The theme of the World Hospice and Palliative Care Day in October was concerned with dispelling the myths around palliative and end of life care that are preventing more rapid progress of such care.
Older people at the end of life are missing out on vital care and support because of a lack of access to palliative care services. Recent estimates from the World Health Organisation (WHO) show that around 24 million adults require palliative care at the end of life each year and 66% of these are over 60 years old.
Despite this growing need, 42% of countries still have no identified hospice and palliative care service, while 80% of people globally lack adequate access to medication for treatment of moderate to severe pain. This means millions of older people, especially in the developing world, are living and dying in unnecessary pain and distress.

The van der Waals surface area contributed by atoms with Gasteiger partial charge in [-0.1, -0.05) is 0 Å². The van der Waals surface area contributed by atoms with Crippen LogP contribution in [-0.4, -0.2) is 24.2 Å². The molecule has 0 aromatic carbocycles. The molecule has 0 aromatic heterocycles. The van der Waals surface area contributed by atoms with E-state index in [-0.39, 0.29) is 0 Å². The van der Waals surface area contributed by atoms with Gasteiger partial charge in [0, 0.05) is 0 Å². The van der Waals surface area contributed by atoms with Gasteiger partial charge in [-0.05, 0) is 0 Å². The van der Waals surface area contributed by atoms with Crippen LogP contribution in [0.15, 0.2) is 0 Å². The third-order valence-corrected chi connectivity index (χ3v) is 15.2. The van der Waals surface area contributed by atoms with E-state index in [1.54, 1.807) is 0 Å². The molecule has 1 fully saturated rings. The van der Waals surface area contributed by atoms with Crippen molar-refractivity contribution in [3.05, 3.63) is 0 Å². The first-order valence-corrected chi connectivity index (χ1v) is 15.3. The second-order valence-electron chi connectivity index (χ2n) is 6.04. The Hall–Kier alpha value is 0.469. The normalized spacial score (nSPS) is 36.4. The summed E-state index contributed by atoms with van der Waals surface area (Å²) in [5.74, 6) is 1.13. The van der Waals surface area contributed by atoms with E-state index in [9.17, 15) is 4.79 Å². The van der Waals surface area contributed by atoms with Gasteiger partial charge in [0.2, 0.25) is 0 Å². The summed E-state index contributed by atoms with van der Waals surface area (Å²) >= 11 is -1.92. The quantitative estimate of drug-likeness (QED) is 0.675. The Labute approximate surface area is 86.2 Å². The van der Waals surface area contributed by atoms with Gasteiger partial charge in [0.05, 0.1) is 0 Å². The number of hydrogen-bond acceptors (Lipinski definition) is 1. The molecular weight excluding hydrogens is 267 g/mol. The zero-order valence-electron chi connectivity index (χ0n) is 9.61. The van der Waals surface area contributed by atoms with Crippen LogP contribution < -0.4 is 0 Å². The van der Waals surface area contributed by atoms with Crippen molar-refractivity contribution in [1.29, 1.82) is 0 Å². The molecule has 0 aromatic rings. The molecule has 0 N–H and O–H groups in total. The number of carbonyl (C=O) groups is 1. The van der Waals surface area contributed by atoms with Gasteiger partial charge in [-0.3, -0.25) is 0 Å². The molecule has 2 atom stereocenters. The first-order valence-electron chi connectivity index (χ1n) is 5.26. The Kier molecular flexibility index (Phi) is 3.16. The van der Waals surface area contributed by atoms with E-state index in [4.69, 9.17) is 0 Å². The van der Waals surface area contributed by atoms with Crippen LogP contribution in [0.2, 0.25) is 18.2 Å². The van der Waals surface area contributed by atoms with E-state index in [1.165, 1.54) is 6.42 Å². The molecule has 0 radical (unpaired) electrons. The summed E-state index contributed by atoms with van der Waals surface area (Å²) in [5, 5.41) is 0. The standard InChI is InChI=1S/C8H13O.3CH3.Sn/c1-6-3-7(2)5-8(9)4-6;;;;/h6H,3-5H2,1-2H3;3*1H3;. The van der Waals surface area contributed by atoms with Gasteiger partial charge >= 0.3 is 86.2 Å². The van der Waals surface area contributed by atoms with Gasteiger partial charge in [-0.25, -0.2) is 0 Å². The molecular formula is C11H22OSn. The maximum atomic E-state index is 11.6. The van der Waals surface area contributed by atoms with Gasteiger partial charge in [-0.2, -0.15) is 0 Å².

David Praill, co-chair of the World Palliative Care Association and Chief Executive of UK charity Help the Hospices, said:
“World Hospice and Palliative Care Day shines a light on neglected or marginalised groups that are unable to get the care that they require.
“It is totally unacceptable that older people, wherever they are based, are unable to access the care that they need to live and die with dignity and respect. With the rising incidence of non-communicable diseases and the ageing of the HIV pandemic, it is even more pressing that urgent action is taken.”
Further information on this from this can be found here
on Wednesday, November 6th, 2013 at 12:44 pm.
Both comments and pings are currently closed.
Working for a better society.An organization in special consultative status with the United Nations since 2012.